suspect buried alive

Suspect Buried Alive After Rape, Murder In Bolivia

A suspect buried alive was tied up and thrown into the grave of the woman he was suspected of raping and killing in Colquechaca, Bolivia.

The suspect buried alive during the funeral of the woman killed was tossed into the grave of 35-year-old murder victim Leandra Arias Janco as a crowd of 200 people mourned her death.

17-year-old Santos Ramos, the suspect buried alive by the villagers in the area, was named by police as a possible suspect in Janco’s killing, and the Huffington Post explains that residents joined ranks not only to prevent rescuers from reaching the teen, but also to keep the vigilante act quiet:

“Enraged, more than 200 community members seized Ramos and buried him alive alongside his alleged victim Wednesday night, according to Barrios. He said residents on Thursday blocked the road to the community, preventing police and prosecutors from reaching it … A local reporter for an indigenous radio station, who would only speak on condition of anonymity for fear of reprisals, told The AP that Ramos was tied up at the woman’s funeral. Mourners threw him into the open grave, placed the woman’s coffin in it and filled the grave with earth.”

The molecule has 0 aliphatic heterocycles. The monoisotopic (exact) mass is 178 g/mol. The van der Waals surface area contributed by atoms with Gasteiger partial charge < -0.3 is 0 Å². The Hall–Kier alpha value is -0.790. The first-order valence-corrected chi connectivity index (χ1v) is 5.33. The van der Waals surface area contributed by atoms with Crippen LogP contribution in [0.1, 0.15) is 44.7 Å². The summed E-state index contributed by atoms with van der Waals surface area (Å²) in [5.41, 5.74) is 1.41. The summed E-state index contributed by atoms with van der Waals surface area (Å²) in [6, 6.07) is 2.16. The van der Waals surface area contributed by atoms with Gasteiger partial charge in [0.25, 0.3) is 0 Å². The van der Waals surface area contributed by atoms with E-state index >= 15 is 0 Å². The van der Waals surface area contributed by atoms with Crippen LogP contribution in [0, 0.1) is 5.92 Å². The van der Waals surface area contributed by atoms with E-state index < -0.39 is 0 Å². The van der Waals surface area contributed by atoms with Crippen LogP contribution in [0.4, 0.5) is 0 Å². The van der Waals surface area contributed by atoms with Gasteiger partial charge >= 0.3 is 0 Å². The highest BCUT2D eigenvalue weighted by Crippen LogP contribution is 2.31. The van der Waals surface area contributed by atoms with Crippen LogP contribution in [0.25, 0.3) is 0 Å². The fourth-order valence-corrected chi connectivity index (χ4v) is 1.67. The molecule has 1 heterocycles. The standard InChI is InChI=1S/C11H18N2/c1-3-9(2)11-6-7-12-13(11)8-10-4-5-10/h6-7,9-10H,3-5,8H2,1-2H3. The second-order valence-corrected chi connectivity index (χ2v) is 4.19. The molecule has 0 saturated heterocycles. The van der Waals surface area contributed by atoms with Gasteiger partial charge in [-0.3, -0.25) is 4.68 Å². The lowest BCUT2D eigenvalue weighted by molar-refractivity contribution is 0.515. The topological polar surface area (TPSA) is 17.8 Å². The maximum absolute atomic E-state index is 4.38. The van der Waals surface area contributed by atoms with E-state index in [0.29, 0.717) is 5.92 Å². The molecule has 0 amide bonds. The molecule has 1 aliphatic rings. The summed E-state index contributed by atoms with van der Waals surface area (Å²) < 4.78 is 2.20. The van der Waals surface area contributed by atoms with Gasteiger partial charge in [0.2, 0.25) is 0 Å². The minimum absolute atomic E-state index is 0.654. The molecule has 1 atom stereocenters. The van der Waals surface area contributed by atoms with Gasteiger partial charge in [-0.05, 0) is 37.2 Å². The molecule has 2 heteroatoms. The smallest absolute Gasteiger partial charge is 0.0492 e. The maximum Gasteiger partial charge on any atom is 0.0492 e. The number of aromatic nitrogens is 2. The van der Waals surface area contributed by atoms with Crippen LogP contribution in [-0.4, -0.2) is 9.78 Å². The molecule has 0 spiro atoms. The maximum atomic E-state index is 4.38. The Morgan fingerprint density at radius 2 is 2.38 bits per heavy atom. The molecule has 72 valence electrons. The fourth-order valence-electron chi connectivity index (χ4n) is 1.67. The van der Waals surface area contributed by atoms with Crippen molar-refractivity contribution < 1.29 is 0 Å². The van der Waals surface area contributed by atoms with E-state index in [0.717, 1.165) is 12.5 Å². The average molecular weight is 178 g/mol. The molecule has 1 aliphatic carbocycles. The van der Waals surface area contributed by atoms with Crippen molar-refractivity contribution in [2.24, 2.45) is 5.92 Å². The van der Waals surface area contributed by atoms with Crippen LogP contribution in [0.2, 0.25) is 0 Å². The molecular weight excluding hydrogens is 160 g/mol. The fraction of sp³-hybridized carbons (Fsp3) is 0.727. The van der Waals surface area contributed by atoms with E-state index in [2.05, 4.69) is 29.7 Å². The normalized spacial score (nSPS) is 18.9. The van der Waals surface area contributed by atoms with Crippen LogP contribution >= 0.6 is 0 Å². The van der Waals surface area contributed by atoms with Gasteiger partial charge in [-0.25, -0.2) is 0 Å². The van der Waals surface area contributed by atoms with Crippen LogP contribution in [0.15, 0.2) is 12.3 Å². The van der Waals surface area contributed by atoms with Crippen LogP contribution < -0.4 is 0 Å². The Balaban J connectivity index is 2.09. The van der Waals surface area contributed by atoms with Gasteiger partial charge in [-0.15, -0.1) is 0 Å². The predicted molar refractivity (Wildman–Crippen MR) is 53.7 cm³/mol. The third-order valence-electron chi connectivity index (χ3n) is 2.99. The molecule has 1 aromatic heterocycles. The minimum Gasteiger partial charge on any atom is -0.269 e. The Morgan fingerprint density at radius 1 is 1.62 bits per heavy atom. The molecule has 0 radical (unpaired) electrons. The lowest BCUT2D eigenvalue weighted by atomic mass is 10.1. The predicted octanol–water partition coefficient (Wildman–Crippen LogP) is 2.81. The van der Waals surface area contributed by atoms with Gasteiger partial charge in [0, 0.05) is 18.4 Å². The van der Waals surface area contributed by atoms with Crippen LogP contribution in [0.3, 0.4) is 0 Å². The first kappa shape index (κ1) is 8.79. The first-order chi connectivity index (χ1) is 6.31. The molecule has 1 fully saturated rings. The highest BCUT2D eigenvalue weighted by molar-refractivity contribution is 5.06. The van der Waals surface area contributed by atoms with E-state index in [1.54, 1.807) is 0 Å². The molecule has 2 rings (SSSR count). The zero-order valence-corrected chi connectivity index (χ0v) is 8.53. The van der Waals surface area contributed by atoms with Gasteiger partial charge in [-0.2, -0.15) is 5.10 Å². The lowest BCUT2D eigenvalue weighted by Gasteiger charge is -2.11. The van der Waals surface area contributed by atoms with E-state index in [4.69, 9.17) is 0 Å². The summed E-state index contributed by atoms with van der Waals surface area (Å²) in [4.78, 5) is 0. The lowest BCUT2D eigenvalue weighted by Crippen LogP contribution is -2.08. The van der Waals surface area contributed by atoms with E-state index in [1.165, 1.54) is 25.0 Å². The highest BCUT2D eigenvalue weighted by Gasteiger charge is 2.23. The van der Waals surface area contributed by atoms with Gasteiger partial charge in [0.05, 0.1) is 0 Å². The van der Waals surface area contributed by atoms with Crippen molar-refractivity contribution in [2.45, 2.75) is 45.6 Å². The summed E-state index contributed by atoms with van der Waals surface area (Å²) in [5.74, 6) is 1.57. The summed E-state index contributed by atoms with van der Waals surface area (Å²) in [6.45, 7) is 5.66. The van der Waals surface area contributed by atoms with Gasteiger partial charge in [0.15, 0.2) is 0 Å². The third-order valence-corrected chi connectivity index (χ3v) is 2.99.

Vigilante killings like the one in which the teen suspect buried alive met a grim fateT are not unusual in Quechua’s indigenous community of Tres Cruces. Just this week, villagers stoned a suspected thief to death before burning his alleged accomplice in the crime, killing the man.

England’s Daily Mailreports that incidents like the suspect buried alive have been so prevalent that the government has acknowledged the issue of “indigenous justice” in Bolivia:

“Evo Morales, the country’s first indigenous President, signed into law in 2009 a measure extending institutional recognition of ‘indigenous justice,’ but it’s difficult to define the boundaries between the indigenous and Western systems of justice.”

The reporter who broke the story of the suspect buried alive did not wish to be identified due to fear of reprisal.

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